How to answer the job interview question, 'What's your favorite website?'

Photo Illustration/Bryce Churchill

Hiring managers don't just want to know if you've got the skills for a specific position. They also want to know if you'll fit into the company's culture, and an easy way to do that is trying to understand who you are outside of the office.

While some employers may inquire about your hobbies and side hustles, one common question candidates can expect to be asked in an interview is, "What is your favorite website?"

According to career strategist Mary Grace Gardner from The Young Professionista, this question allows interviewers to gain insight into how you utilize your down time.

"The question aims to highlight how you like to spend your time — do you spend time networking online, staying on top of the latest industry news or catching up on celebrity gossip?" she tells Glassdoor for the site's 50 Most Common Interview Questions series.

In addition to being prepared with an answer, candidates should also be able to explain the reasoning.

Suzy Welch: The one interview question I always ask

"Social media websites can point to your ability to connect with others, news websites can show your knowledge on the latest trends and niche websites can show your unique characteristics," Gardner adds.

While it's easy to downplay the role of the internet in your hiring process, a CareerBuilder survey found that 70 percent of employers use social media to screen candidates.

"Most workers have some sort of online presence today — and more than half of employers won't hire those without one," said Rosemary Haefner, chief human resources officer at CareerBuilder, in a statement. "This shows the importance of cultivating a positive online persona."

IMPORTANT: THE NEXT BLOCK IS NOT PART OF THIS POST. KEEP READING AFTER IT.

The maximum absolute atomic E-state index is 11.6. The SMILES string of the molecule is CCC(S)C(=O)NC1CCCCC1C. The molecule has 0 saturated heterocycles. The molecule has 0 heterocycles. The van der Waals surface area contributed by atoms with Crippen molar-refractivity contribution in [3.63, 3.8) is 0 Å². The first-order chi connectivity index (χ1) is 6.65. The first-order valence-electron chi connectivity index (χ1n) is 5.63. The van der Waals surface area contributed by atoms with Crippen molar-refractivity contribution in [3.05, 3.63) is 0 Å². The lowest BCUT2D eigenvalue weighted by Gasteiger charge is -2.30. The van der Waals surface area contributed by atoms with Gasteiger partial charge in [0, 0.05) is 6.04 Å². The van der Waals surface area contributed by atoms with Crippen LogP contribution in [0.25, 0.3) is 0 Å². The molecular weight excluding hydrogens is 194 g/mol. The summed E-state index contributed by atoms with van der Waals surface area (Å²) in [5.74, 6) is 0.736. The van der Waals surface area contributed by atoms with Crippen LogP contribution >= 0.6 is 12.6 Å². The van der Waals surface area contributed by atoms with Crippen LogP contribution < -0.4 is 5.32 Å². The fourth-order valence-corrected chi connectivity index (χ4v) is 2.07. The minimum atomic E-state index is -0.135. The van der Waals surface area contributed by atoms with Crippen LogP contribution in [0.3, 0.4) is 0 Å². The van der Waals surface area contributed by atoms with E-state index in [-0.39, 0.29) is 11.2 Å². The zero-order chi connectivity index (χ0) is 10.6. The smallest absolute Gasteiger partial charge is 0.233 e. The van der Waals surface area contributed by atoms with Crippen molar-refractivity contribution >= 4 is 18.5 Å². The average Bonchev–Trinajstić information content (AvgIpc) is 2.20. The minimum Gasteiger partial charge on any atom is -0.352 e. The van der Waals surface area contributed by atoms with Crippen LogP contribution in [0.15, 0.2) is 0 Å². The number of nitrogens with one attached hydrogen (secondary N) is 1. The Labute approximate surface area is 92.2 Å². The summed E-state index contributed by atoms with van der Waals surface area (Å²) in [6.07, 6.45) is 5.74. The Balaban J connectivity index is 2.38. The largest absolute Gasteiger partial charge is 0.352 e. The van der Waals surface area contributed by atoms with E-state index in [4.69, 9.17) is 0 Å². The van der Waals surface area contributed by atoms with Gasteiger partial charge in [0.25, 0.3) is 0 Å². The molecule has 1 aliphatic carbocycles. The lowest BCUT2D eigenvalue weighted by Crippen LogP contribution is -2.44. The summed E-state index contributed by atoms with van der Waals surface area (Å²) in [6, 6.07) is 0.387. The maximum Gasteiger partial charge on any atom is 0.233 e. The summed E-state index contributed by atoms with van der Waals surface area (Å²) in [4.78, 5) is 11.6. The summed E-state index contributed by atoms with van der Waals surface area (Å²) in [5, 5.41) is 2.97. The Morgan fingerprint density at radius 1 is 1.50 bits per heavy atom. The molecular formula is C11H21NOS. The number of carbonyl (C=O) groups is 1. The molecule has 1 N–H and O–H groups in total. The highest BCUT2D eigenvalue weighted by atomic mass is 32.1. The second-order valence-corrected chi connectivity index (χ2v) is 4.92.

To ensure that a discussion around your favorite website won't rule you out of the selection process, it's best to also be mindful of the content that's present on your personal social media pages.

"Potential employers will search for you online, and when they do, you need to be able to control what they are able to find," says Glassdoor career expert Randi Sherman.

Like this story? Like CNBC Make It on Facebook.

Don't miss:

What to say when a job interviewer asks, 'What questions haven't I asked you yet?'

How to answer the interview question, 'Would you work more than 40 hours a week?'

More than half of employers won't hire someone they can't find online

Here's how to answer "What's your greatest weakness?"
make it

Stay in the loop

Sign Up

About Us

Learn More

Follow Us